Abstract: Natural Disasters and Violence Against Women:Evidence from the 2004 Tsunami in the Indian Ocean (Society for Social Work and Research 23rd Annual Conference - Ending Gender Based, Family and Community Violence)

292P Natural Disasters and Violence Against Women:Evidence from the 2004 Tsunami in the Indian Ocean

Friday, January 18, 2019
Continental Parlors 1-3, Ballroom Level (Hilton San Francisco)
* noted as presenting author
Smitha Rao, MSW, MSc, Doctoral Student, Boston College, Chestnut Hill, MA
Background: Natural disasters are said to exacerbate existing socio-economic vulnerabilities of already susceptible populations like women, children, older adults, and other minorities. This study looks at data from the 2005 National Family Health Surveys of India (3), to assess the factors that predict violence against women to see if the likelihood of a woman experiencing Intimate Partner Violence (IPV) goes up in face of natural disaster. According to the World Health organization, IPV can comprise of physical, sexual, and emotional violence. Using the vulnerability theory framework, this study looks at existing social vulnerabilities among women based on a range of socio-economic, cultural, and demographic factors and superimposes place as a proxy for whether they experienced a natural disaster to see if that changes the odds of experiencing IPV.

 Methods: Data pertaining to women and household from the NFHS III were combined for the study (N=124, 385). Multiple logistic regression models were used to see how the various factors influenced women's experience of domestic violence. While there were a number of theory driven factors, one of the factors was state of residence where one state experienced the tsunami of 2004 (Tamil Nadu) and one did not (Maharashtra).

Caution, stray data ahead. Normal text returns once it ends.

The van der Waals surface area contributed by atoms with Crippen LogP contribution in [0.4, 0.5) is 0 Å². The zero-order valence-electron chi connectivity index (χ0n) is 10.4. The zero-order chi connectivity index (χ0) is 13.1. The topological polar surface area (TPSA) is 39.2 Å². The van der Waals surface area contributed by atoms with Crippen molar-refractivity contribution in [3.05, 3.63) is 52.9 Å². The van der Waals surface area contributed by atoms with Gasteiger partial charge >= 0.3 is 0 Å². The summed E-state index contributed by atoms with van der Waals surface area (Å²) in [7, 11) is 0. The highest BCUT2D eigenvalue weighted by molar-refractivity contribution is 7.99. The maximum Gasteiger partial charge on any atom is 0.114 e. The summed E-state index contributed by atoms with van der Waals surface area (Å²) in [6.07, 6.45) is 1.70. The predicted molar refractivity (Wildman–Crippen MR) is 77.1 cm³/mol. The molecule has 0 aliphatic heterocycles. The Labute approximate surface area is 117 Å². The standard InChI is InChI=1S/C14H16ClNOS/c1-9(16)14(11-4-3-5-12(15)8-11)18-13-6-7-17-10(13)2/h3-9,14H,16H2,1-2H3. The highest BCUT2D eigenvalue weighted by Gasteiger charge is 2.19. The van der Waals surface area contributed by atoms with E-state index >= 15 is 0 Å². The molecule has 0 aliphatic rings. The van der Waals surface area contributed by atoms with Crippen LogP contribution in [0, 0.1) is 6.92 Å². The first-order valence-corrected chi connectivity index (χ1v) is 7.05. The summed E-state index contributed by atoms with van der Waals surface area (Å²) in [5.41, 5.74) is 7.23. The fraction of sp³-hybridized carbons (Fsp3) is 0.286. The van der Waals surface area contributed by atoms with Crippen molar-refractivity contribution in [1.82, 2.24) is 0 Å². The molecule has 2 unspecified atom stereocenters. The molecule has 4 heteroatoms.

Results:Initial analysis shows that the odds of experiencing IPV was 82.5% higher for a woman in Tamil Nadu compared to Maharashtra and was statistically significant, when other variables were controlled. In addition, there was a statistically significant lower odds of IPV for educated women, with the odds of IPV being 4.4% lesser for every year of added education among women, when controlling for all other variables. Partner’s consumption of alcohol was also found to be statistically significant and increased the odds of IPV by 175%, when other variables were controlled.

Conclusion: The paper suggests that a major natural disaster event like the tsunami could have had an effect in exacerbating the situation of women by increasing the odds of their experience of IPV. Existing vulnerabilities need to be taken into account when looking at differential impacts of natural disasters on vulnerable populations and this paper confirms other similar studies that look at heightened vulnerabilities that certain populations face, that emerge from existing social vulnerabilities.